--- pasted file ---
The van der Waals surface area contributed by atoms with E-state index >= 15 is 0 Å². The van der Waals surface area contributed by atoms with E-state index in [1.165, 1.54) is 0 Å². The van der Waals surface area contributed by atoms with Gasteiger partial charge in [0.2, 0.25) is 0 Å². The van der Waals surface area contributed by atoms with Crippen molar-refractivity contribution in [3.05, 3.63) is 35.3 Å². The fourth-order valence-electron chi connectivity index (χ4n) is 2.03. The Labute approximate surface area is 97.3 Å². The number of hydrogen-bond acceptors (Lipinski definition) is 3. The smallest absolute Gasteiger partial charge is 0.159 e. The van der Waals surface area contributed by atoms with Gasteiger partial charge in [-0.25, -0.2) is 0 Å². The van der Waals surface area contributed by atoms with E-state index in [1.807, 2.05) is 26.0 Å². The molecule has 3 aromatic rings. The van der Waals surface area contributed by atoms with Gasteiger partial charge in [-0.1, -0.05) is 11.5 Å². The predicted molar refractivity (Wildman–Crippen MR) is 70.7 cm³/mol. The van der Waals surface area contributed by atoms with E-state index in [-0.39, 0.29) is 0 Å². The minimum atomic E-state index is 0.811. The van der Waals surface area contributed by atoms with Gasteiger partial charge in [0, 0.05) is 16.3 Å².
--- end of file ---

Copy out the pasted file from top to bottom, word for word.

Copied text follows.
The van der Waals surface area contributed by atoms with E-state index >= 15 is 0 Å². The van der Waals surface area contributed by atoms with E-state index in [1.165, 1.54) is 0 Å². The van der Waals surface area contributed by atoms with Gasteiger partial charge in [0.2, 0.25) is 0 Å². The van der Waals surface area contributed by atoms with Crippen molar-refractivity contribution in [3.05, 3.63) is 35.3 Å². The fourth-order valence-electron chi connectivity index (χ4n) is 2.03. The Labute approximate surface area is 97.3 Å². The number of hydrogen-bond acceptors (Lipinski definition) is 3. The smallest absolute Gasteiger partial charge is 0.159 e. The van der Waals surface area contributed by atoms with Gasteiger partial charge in [-0.25, -0.2) is 0 Å². The van der Waals surface area contributed by atoms with E-state index in [1.807, 2.05) is 26.0 Å². The molecule has 3 aromatic rings. The van der Waals surface area contributed by atoms with Gasteiger partial charge in [-0.1, -0.05) is 11.5 Å². The predicted molar refractivity (Wildman–Crippen MR) is 70.7 cm³/mol. The van der Waals surface area contributed by atoms with E-state index in [-0.39, 0.29) is 0 Å². The minimum atomic E-state index is 0.811. The van der Waals surface area contributed by atoms with Gasteiger partial charge in [0, 0.05) is 16.3 Å².